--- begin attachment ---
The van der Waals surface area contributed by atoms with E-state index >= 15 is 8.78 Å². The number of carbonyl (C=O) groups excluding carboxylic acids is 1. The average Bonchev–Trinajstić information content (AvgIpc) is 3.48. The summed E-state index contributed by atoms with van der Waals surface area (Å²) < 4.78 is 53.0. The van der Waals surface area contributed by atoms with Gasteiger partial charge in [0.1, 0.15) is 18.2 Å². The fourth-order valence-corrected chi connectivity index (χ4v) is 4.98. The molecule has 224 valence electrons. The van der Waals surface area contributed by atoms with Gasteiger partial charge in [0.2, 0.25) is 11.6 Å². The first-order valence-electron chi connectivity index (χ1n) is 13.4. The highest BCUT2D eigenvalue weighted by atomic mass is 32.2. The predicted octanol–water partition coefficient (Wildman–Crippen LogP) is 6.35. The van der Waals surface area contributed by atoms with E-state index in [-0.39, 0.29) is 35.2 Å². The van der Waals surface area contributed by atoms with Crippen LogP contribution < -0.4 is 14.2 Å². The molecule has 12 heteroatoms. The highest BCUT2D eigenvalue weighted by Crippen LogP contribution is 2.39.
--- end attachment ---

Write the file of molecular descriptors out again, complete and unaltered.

The van der Waals surface area contributed by atoms with E-state index >= 15 is 8.78 Å². The number of carbonyl (C=O) groups excluding carboxylic acids is 1. The average Bonchev–Trinajstić information content (AvgIpc) is 3.48. The summed E-state index contributed by atoms with van der Waals surface area (Å²) < 4.78 is 53.0. The van der Waals surface area contributed by atoms with Gasteiger partial charge in [0.1, 0.15) is 18.2 Å². The fourth-order valence-corrected chi connectivity index (χ4v) is 4.98. The molecule has 224 valence electrons. The van der Waals surface area contributed by atoms with Gasteiger partial charge in [0.2, 0.25) is 11.6 Å². The first-order valence-electron chi connectivity index (χ1n) is 13.4. The highest BCUT2D eigenvalue weighted by atomic mass is 32.2. The predicted octanol–water partition coefficient (Wildman–Crippen LogP) is 6.35. The van der Waals surface area contributed by atoms with E-state index in [-0.39, 0.29) is 35.2 Å². The van der Waals surface area contributed by atoms with Crippen LogP contribution < -0.4 is 14.2 Å². The molecule has 12 heteroatoms. The highest BCUT2D eigenvalue weighted by Crippen LogP contribution is 2.39.